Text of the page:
This is to both of you: in her foreword to the report, NAB board member Anne Loveridge – who holds a number of non-executive director roles – shares her own experience in pursuing a board role and points to traditional gender roles as playing a significant barrier to women’s appointment on boards – do you agree? Do you think there are other challenges?

Juliet: Barriers to gender balance are manifold, but I think that occupational segregation and sex stereotyping play a big part. What that means is, we have fewer women in some disciplines (like business) and we have an overrepresentation in others (like health or childcare) – and not every stovepipe leads to an executive position, which leads to a board position. People with dominantly financial backgrounds are over-represented on boards and the question is: does everyone need to have that same level of capability? And of course there is the perennial issue of networks. Getting appointed to boards is a lot less transparent and rigorous than it should be.

In terms of sex stereotyping, the issue is not just about women’s roles as business leaders, but the behaviours expected when they are on the board. Which roles they fill (Chair?) and how the conversations are run (are they more inclusive or dogmatic).

Katherine: I do agree with Juliet and the challenges – however, I would say that with the rise of women on boards across the ASX 200, that those challenges are gradually being overcome.

One’s ability to get on a board is largely about skills and capability, ability to network (this is true for both men and women), being known to people who select directors (chairmen and intermediaries like head-hunters) – there’s a long lead time to getting on a board, which ultimately, is about getting yourself known.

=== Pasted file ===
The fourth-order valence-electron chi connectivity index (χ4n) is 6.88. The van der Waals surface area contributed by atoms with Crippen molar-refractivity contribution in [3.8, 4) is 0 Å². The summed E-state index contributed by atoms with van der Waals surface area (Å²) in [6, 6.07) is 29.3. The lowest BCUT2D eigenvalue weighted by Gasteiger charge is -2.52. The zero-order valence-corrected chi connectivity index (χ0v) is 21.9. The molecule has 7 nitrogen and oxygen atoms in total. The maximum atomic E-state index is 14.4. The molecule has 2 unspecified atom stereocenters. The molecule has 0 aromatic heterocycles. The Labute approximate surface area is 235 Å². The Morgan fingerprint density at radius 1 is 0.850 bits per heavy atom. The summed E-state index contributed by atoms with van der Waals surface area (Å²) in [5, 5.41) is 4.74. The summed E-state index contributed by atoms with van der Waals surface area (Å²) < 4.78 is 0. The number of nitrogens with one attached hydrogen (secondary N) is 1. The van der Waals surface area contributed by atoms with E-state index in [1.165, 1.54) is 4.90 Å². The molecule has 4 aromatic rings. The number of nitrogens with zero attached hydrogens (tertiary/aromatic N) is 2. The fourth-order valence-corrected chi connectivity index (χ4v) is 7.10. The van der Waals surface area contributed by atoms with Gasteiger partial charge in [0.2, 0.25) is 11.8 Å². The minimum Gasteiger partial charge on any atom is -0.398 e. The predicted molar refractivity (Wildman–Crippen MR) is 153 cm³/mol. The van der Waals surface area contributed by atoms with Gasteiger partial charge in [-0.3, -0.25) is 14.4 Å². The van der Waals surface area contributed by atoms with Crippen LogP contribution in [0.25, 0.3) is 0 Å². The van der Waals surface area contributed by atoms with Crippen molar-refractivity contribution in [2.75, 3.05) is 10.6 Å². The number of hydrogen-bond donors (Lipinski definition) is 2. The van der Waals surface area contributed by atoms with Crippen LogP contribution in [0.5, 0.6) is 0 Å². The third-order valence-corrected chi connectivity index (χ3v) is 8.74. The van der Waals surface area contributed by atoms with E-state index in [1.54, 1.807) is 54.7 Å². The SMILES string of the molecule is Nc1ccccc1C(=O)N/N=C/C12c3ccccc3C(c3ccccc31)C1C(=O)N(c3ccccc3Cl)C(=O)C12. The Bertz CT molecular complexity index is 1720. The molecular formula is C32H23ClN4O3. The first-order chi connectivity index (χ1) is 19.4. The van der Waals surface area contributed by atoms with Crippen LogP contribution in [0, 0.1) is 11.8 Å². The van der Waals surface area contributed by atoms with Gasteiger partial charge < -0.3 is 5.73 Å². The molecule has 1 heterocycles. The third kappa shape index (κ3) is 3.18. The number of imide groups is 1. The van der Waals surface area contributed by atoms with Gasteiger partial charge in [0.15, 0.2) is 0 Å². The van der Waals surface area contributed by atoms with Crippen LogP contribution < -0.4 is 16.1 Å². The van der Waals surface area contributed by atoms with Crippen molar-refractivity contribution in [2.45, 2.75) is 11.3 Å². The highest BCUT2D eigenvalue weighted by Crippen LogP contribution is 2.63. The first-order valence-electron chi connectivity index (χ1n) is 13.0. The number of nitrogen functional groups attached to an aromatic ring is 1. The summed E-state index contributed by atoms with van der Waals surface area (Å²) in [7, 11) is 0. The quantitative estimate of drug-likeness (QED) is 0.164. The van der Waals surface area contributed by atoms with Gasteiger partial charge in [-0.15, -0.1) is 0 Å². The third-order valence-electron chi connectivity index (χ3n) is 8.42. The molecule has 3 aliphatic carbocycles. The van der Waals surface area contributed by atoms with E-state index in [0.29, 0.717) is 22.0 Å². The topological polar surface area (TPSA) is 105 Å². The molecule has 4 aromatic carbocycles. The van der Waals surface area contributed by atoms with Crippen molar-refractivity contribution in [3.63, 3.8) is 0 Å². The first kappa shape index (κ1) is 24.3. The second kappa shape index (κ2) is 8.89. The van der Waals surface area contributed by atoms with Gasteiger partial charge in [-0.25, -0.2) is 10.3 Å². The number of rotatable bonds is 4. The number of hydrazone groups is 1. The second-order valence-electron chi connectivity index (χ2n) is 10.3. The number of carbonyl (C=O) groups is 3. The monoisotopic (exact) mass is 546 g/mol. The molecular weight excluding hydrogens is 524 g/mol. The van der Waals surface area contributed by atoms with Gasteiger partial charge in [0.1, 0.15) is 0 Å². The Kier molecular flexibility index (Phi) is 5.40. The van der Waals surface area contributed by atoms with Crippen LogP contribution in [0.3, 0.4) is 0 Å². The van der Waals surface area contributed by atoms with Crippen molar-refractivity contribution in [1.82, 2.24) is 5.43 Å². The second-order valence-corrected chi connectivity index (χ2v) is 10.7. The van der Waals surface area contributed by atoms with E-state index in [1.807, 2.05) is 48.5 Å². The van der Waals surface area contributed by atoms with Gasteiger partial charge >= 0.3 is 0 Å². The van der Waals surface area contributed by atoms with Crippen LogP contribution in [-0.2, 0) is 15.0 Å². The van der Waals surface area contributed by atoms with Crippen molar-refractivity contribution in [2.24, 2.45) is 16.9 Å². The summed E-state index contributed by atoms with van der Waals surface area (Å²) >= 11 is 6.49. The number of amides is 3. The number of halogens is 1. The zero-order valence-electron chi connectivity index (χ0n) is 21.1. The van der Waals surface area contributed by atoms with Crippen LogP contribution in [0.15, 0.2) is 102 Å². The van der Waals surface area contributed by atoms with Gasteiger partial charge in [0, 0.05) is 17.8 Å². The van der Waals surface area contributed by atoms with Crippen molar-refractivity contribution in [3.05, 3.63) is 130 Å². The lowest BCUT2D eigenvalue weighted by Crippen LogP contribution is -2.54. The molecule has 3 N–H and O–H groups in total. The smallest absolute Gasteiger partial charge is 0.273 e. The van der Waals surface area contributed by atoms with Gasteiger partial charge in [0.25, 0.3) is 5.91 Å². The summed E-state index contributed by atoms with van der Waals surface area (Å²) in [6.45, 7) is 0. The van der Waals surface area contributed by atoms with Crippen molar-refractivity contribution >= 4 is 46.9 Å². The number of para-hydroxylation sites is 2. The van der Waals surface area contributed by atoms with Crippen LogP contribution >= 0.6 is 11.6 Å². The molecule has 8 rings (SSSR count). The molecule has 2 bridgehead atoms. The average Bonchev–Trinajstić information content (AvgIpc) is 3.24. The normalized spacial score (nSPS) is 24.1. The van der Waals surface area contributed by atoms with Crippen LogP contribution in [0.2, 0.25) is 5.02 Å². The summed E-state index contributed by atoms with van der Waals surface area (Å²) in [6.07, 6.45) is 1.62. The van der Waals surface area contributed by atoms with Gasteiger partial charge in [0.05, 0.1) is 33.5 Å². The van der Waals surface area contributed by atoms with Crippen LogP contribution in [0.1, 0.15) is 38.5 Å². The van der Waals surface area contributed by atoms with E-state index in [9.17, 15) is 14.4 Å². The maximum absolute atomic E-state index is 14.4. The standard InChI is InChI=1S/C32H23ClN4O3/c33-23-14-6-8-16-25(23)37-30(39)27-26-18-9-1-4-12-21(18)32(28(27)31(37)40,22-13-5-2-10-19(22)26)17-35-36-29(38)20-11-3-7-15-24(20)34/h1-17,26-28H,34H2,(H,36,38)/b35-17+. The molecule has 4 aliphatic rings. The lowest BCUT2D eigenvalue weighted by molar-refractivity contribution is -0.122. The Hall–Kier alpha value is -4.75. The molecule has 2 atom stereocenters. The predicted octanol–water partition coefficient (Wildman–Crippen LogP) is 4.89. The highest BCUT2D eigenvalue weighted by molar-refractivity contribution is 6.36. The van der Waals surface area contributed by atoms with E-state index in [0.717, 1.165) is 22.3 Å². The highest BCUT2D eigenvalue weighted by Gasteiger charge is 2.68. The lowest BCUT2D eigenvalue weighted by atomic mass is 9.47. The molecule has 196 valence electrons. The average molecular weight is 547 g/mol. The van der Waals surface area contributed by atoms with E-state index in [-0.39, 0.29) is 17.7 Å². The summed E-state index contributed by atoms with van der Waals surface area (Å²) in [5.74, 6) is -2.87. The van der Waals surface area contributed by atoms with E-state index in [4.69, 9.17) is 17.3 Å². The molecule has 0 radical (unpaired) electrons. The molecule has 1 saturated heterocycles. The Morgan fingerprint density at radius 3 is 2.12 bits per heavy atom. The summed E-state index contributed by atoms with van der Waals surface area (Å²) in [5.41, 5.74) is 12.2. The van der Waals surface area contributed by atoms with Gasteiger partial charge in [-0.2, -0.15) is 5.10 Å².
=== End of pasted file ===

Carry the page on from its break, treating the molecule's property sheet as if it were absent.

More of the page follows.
How might we shift the perception on gender roles, so that future generations of women live in a world that is closer to 50/50?

Juliet: Change requires ownership from all stakeholders. At the board level that’s about board members, board chairs and recruiters. We’re helping the Queensland Government with its target to increase the representation of women on boards to 50% by 2020 and have developed great resources for each of those groups.

Thinking about the beginning of the journey, I imagine change requires educators and students to think much more deeply about classroom behaviours, subject selection and course programming.

And for women who are already in the system – i.e. the potential talent for future boards and executives – we can all part of the change by challenging self-perceptions and providing extra support (especially if women are working in non-traditional occupations or roles). Leaders have an extra level of responsibility in nurturing diverse talent in fields where women are underrepresented.

Back to the report, with numbers like 15% globally and 20% in Australia, should we be happy with the numbers and outcomes?

Katherine: In answering this question, I think it is important to understand the trends and also the baseline of where we have come from. If we were seeing a flat line or decrease – you would ask what is going on.

However, as the percentage has increased year on year then that is a good trend.